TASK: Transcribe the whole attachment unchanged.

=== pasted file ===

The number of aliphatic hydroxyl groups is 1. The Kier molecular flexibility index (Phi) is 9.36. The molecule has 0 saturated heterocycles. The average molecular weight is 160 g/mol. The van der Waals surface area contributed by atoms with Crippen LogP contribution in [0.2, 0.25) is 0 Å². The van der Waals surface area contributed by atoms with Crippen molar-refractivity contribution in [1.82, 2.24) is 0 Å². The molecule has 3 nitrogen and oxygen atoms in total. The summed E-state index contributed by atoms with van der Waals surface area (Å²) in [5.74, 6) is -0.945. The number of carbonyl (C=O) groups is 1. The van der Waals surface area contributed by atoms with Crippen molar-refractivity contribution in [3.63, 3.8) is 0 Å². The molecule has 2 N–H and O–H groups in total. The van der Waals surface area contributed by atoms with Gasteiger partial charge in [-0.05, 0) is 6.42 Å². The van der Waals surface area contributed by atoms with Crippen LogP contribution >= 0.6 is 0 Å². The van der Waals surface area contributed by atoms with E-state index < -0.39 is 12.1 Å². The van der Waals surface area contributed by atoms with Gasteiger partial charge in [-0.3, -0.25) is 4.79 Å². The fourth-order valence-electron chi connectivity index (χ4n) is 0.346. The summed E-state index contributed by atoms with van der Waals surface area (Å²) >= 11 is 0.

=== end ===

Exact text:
The number of aliphatic hydroxyl groups is 1. The Kier molecular flexibility index (Phi) is 9.36. The molecule has 0 saturated heterocycles. The average molecular weight is 160 g/mol. The van der Waals surface area contributed by atoms with Crippen LogP contribution in [0.2, 0.25) is 0 Å². The van der Waals surface area contributed by atoms with Crippen molar-refractivity contribution in [1.82, 2.24) is 0 Å². The molecule has 3 nitrogen and oxygen atoms in total. The summed E-state index contributed by atoms with van der Waals surface area (Å²) in [5.74, 6) is -0.945. The number of carbonyl (C=O) groups is 1. The van der Waals surface area contributed by atoms with Crippen molar-refractivity contribution in [3.63, 3.8) is 0 Å². The molecule has 2 N–H and O–H groups in total. The van der Waals surface area contributed by atoms with Gasteiger partial charge in [-0.05, 0) is 6.42 Å². The van der Waals surface area contributed by atoms with Crippen LogP contribution >= 0.6 is 0 Å². The van der Waals surface area contributed by atoms with E-state index < -0.39 is 12.1 Å². The van der Waals surface area contributed by atoms with Gasteiger partial charge in [-0.3, -0.25) is 4.79 Å². The fourth-order valence-electron chi connectivity index (χ4n) is 0.346. The summed E-state index contributed by atoms with van der Waals surface area (Å²) >= 11 is 0.